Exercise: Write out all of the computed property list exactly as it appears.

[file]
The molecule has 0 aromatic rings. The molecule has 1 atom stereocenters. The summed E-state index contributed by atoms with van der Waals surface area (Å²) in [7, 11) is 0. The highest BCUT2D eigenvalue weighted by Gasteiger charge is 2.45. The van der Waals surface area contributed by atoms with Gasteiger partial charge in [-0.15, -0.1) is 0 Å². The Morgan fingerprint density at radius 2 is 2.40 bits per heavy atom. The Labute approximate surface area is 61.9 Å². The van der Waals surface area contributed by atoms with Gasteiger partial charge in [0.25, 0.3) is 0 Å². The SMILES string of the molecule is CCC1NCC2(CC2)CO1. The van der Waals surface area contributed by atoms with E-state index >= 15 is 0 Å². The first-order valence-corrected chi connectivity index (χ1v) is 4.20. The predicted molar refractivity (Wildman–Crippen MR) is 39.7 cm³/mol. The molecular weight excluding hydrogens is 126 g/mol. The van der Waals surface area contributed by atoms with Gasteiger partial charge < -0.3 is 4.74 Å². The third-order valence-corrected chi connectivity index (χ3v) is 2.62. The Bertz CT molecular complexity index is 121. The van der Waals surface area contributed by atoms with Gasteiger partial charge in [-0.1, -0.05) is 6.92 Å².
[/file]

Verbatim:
The molecule has 0 aromatic rings. The molecule has 1 atom stereocenters. The summed E-state index contributed by atoms with van der Waals surface area (Å²) in [7, 11) is 0. The highest BCUT2D eigenvalue weighted by Gasteiger charge is 2.45. The van der Waals surface area contributed by atoms with Gasteiger partial charge in [-0.15, -0.1) is 0 Å². The Morgan fingerprint density at radius 2 is 2.40 bits per heavy atom. The Labute approximate surface area is 61.9 Å². The van der Waals surface area contributed by atoms with Gasteiger partial charge in [0.25, 0.3) is 0 Å². The SMILES string of the molecule is CCC1NCC2(CC2)CO1. The van der Waals surface area contributed by atoms with E-state index >= 15 is 0 Å². The first-order valence-corrected chi connectivity index (χ1v) is 4.20. The predicted molar refractivity (Wildman–Crippen MR) is 39.7 cm³/mol. The molecular weight excluding hydrogens is 126 g/mol. The van der Waals surface area contributed by atoms with Gasteiger partial charge < -0.3 is 4.74 Å². The third-order valence-corrected chi connectivity index (χ3v) is 2.62. The Bertz CT molecular complexity index is 121. The van der Waals surface area contributed by atoms with Gasteiger partial charge in [-0.1, -0.05) is 6.92 Å².